The Courts ordinarily employ a three part test in determining whether an offering constitutes an "investment contract". The test is whether the scheme involves: (a) an investment of money; (b) in a common enterprise; (c) with profits to come solely from the efforts of others. SEC v. W. J. Howey Co., 328 U.S. 293, 301, 66 S. Ct. 1100, 90 L. Ed. 1244 (1946). This test is to be applied in light of the economic realities of the transactions rather than the labels which have been employed to describe them, United Housing Corp. v. Forman, 421 U.S. at 837 at 851-852, 95 S. Ct. 2051, 44 L. Ed. 2d 621, Tcherepnin v. Knight, 389 U.S. 332, 336, 88 S. Ct. 548, 19 L. Ed. 2d 564 (1967), and while its application must reflect the remedial purposes sought to be attained by the Acts, Tcherepnin v. Knight, supra at 336, 88 S. Ct. 548; the term "investment contract" does not embrace every commercial transaction in which innocent parties have fallen victim to fraud or misrepresentation. International Brotherhood of Teamsters v. Daniel, 439 U.S. 551, 99 S. Ct. 790, 58 L. Ed. 2d 808 (1979).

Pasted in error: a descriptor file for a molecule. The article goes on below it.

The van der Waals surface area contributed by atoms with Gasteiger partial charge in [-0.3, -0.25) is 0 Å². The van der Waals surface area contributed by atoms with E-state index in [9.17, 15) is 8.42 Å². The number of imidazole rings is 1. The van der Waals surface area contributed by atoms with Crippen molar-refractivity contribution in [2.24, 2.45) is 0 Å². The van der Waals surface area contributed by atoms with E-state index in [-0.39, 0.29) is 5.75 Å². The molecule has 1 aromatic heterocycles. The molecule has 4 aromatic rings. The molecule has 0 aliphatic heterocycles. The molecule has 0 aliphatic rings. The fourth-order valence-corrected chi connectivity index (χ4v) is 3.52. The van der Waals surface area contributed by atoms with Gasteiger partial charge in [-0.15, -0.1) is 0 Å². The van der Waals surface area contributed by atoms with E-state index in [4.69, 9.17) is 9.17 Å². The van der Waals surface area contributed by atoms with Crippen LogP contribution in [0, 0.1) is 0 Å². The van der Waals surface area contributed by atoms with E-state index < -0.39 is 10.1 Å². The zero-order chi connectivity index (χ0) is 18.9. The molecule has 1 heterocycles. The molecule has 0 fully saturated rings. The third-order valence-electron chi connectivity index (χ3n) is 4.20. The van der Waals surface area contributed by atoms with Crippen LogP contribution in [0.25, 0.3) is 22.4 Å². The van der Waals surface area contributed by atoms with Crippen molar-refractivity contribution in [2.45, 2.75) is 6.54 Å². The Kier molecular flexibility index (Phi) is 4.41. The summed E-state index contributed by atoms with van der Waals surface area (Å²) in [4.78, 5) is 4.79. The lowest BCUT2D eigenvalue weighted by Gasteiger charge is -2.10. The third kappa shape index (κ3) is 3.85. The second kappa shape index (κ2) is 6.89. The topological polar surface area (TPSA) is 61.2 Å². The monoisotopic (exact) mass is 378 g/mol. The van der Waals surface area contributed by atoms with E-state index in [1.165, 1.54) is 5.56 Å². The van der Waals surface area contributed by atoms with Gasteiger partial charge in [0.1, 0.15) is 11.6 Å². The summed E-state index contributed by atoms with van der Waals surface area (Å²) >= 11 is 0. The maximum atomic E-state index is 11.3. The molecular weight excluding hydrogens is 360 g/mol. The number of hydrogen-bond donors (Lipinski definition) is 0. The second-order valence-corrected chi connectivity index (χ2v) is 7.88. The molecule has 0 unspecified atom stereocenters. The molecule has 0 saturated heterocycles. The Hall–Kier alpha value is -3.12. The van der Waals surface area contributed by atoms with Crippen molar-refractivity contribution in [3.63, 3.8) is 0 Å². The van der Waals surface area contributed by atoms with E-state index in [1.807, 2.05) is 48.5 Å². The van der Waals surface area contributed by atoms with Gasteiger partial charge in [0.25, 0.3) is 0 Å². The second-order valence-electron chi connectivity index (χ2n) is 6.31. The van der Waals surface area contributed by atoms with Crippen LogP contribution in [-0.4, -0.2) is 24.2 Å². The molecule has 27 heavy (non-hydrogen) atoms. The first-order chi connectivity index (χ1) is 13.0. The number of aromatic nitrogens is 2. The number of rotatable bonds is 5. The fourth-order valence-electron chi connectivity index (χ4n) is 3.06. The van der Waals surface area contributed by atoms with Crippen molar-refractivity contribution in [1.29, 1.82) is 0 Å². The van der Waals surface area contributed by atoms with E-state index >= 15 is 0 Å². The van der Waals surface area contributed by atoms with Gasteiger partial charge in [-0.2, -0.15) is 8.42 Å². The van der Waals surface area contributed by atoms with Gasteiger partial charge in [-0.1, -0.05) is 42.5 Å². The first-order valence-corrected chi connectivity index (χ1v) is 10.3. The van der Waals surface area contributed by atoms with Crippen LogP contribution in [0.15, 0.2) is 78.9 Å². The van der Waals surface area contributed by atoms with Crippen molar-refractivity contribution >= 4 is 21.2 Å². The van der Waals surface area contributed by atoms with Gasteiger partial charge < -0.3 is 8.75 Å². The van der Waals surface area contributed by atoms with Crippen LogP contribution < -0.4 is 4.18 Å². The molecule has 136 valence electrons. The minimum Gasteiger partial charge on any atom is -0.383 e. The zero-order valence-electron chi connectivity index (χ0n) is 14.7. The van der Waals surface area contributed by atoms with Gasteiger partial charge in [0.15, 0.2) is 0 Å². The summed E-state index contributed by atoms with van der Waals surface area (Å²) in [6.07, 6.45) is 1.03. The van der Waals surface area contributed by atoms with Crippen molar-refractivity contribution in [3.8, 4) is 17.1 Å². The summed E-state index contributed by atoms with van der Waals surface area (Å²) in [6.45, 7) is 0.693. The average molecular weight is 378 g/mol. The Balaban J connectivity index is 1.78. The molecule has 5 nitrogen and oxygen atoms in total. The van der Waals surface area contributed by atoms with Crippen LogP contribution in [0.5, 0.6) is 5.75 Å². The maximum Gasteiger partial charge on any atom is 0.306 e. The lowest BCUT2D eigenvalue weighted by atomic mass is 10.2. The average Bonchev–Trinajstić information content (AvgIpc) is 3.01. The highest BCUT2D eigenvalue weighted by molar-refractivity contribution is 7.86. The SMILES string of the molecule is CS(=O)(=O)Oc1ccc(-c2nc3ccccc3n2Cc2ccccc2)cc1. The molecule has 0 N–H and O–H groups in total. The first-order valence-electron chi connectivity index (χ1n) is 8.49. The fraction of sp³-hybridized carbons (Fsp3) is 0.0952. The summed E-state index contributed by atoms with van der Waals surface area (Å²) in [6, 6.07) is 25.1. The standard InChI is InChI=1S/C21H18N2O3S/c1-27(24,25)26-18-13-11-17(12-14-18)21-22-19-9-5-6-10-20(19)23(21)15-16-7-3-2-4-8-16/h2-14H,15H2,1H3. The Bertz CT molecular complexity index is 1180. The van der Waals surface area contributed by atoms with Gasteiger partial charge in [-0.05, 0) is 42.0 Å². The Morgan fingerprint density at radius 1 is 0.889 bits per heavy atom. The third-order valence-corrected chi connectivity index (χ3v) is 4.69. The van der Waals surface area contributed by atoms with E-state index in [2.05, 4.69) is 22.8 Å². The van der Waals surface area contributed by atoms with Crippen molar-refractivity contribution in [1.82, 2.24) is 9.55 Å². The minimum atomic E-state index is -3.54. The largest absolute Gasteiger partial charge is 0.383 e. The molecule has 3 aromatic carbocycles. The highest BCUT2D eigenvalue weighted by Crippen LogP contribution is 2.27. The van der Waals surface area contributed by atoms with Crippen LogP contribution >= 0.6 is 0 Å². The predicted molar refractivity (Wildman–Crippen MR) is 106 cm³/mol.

Whether an offering constitutes an investment contract requires consideration of the character that the investment is given in commerce by the terms of the offer, the plan of distribution, and the economic inducements held out to the prospect. SEC v. Joiner Leasing Corp., 320 U.S. 344, 352-353, 64 S. Ct. 120, 88 L. Ed. 88 (1943). It is also commonplace to give some deference to the SEC's administrative interpretation, assuming of course, that this interpretation does not offend the clear meaning of the statute as revealed by its language, purpose, and history. International Brotherhood of Teamsters v. Daniel, 439 U.S. 551, 99 S. Ct. 790, 800, n.20, 58 L. Ed. 2d 808, -- -. Nevertheless, the touchstone of the economic realities analysis is the "presence of an investment in a common venture premised on a reasonable expectation of profits to be derived from the entrepreneurial or managerial efforts of others." United Housing Corp. v. Forman, 421 U.S. at 852, 95 S. Ct. at 2060. And in cases where the interest acquired has intermingled security and nonsecurity aspects, the Court must focus on the most significant parts of the plan to determine whether "the interest (to be) obtained (has) to a very substantial degree elements of investment contracts . . ." International Brotherhood of Teamsters v. Daniel, 439 U.S. 551, 99 S. Ct. 790, 796, 58 L. Ed. 2d 808, 816.